The inventor of television was a 21-year-old self-taught genius, Philo T. Farnsworth. As a 14-year-old Idaho farm boy, he was obsessed with his vision of what television could be. They say it came about in his inventive mind as he tilled and plowed the horizontal fields on his farm. One day he realized that an image could be scanned onto a picture tube the same way, row by row.

Try to visualize this young lad when, at 21 years of age, in his modest San Francisco lab (Sept. 17, 1927), he transmitted the image of a horizontal line to a receiver in the next room. This is a moment in history all but forgotten by the millions of viewers who enjoy his invention day in and day out.

Like so many of our geniuses, Farnsworth was modest to the point of being completely unnoticed, yet, in my opinion, he ranks with all the great inventors and scientists in our recent history – Edison, Ford, Jonas Salk, Guttenberg and Bill Gates, to name a few. How soon we forget and how we take for granted his unique contributions that have vastly changed our everyday existence.

It took us only 75 years, but now let us pay homage to the inventor of that which gives us our daily bread, our living, our information, news, entertainment and vital warnings by learning about what went on in this young mind 75 short years ago. It is a story that will inspire generations to come.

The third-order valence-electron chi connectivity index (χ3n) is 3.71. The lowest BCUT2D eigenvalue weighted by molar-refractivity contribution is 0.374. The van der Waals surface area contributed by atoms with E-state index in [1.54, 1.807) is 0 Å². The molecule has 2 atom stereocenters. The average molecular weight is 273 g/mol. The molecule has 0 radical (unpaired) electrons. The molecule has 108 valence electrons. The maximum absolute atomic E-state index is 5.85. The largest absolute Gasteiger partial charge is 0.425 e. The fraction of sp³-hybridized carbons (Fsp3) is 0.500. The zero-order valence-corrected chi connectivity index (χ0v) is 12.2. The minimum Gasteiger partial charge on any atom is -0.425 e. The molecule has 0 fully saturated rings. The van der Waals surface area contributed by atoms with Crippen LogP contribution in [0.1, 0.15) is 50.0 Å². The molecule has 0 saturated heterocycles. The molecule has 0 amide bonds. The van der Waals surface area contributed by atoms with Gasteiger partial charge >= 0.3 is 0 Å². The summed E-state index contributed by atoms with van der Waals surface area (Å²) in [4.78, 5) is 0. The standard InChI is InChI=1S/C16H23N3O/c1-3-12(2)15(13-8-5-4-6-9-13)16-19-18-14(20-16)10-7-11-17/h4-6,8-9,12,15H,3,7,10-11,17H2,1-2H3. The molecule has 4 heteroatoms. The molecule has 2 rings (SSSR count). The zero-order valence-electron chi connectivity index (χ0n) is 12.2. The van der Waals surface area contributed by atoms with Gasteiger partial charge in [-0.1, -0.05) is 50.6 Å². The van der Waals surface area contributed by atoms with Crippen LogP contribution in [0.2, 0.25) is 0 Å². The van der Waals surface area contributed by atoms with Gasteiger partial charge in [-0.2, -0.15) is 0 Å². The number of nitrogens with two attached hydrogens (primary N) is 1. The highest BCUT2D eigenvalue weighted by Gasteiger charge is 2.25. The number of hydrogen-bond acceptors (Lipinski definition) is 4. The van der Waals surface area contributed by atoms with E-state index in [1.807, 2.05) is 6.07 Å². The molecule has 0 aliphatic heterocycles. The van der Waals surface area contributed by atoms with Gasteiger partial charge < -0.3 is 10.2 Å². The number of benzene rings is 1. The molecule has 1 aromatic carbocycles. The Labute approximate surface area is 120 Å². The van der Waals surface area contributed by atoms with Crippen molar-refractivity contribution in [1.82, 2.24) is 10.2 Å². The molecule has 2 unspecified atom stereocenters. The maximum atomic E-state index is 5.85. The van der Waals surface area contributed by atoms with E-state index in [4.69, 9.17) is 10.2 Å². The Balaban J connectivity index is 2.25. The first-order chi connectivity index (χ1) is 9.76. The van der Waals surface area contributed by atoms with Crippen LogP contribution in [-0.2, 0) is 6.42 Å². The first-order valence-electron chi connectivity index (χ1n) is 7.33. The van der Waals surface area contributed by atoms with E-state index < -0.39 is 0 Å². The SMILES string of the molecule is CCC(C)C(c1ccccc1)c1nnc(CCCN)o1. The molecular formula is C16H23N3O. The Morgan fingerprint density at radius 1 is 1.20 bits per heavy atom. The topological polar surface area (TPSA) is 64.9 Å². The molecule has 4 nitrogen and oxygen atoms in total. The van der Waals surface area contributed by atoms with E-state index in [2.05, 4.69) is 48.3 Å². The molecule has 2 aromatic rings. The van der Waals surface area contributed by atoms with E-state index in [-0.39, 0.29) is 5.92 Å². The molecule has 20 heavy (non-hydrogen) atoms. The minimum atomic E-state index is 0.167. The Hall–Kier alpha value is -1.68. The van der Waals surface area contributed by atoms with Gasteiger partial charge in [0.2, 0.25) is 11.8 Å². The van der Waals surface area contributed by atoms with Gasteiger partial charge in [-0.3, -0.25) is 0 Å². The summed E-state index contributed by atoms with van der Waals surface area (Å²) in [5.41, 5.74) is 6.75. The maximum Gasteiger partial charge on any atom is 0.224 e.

Here are some great links for further reading on the subject:


For an excellent video about the origins of TV – The American Experience: "BIG DREAM, Small Screen" – go to: http://www.pbs.org/wgbh/amex/technology/bigdream/abprogram.html

For an excellent book about Farnsworth – "The Boy Who Invented Television" by Paul Schatzkin, go to: http://farnovision.com/bookstore/tbwit.html

* * *

Next time we meet, let's recall the life and contribution of Dr. Allen B. Du Mont, inventor of the first commercially practical cathode ray tube (the picture tube) in TV sets, which is also used in our computers. I, myself, knew the good doctor very well and know that Du Mont didn't actually invent the picture tube; a German scientist in 1897 was the inventor. But Du Mont figured out how to make it durable, and his tubes lasted thousands of hours and could be produced cheaply.

* * * * * *

The legendary George Putnam is 88 years young and a veteran of 68 years as a reporter, broadcaster and commentator ... and is still going strong. George is part of the all-star line-up of Southern California's KPLS Radio – Hot Talk AM 830.

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It is this reporter's opinion that three inventions have had the greatest impact on present-day civilization: the wheel, the printing press and television. The wheel gave us mobility; the printing press disseminated information; and television combined sight, sound and...
Friday, 22 November 2002 12:00 AM